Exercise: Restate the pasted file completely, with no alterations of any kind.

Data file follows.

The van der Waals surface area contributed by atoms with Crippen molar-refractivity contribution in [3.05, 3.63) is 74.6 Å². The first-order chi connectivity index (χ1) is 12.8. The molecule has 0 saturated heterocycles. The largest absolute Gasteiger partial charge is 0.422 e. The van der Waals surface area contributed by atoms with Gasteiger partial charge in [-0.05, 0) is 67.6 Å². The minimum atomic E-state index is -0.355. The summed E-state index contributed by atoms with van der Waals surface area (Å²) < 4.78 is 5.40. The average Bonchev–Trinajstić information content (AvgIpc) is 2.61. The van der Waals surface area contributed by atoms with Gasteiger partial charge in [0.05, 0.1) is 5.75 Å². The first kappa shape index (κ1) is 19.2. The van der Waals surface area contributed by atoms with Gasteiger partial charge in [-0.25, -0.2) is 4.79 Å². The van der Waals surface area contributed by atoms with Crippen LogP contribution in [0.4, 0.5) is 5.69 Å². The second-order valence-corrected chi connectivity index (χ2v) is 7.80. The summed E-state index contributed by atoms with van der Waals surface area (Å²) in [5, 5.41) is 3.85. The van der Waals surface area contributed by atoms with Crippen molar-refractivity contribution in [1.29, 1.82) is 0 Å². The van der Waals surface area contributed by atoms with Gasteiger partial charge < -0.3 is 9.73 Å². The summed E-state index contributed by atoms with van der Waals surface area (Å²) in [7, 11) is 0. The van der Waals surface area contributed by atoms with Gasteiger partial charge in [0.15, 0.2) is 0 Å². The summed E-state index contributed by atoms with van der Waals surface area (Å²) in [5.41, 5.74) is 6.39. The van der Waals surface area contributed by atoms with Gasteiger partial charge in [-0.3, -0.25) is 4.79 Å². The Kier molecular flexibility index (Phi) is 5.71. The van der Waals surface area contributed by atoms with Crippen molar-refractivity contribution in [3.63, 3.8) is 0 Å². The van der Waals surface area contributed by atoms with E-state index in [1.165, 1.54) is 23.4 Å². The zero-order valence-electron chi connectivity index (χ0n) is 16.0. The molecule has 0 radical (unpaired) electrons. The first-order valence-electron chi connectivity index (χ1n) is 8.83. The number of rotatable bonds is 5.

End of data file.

The van der Waals surface area contributed by atoms with Crippen molar-refractivity contribution in [3.05, 3.63) is 74.6 Å². The first-order chi connectivity index (χ1) is 12.8. The molecule has 0 saturated heterocycles. The largest absolute Gasteiger partial charge is 0.422 e. The van der Waals surface area contributed by atoms with Gasteiger partial charge in [-0.05, 0) is 67.6 Å². The minimum atomic E-state index is -0.355. The summed E-state index contributed by atoms with van der Waals surface area (Å²) < 4.78 is 5.40. The average Bonchev–Trinajstić information content (AvgIpc) is 2.61. The van der Waals surface area contributed by atoms with Gasteiger partial charge in [0.05, 0.1) is 5.75 Å². The first kappa shape index (κ1) is 19.2. The van der Waals surface area contributed by atoms with Gasteiger partial charge in [-0.25, -0.2) is 4.79 Å². The van der Waals surface area contributed by atoms with Crippen LogP contribution in [0.4, 0.5) is 5.69 Å². The second-order valence-corrected chi connectivity index (χ2v) is 7.80. The summed E-state index contributed by atoms with van der Waals surface area (Å²) in [5, 5.41) is 3.85. The van der Waals surface area contributed by atoms with Crippen molar-refractivity contribution in [1.29, 1.82) is 0 Å². The van der Waals surface area contributed by atoms with Gasteiger partial charge < -0.3 is 9.73 Å². The summed E-state index contributed by atoms with van der Waals surface area (Å²) in [7, 11) is 0. The van der Waals surface area contributed by atoms with Gasteiger partial charge in [0.15, 0.2) is 0 Å². The summed E-state index contributed by atoms with van der Waals surface area (Å²) in [5.41, 5.74) is 6.39. The van der Waals surface area contributed by atoms with Gasteiger partial charge in [-0.3, -0.25) is 4.79 Å². The Kier molecular flexibility index (Phi) is 5.71. The van der Waals surface area contributed by atoms with Crippen molar-refractivity contribution in [3.63, 3.8) is 0 Å². The van der Waals surface area contributed by atoms with E-state index in [1.165, 1.54) is 23.4 Å². The zero-order valence-electron chi connectivity index (χ0n) is 16.0. The molecule has 0 radical (unpaired) electrons. The first-order valence-electron chi connectivity index (χ1n) is 8.83. The number of rotatable bonds is 5.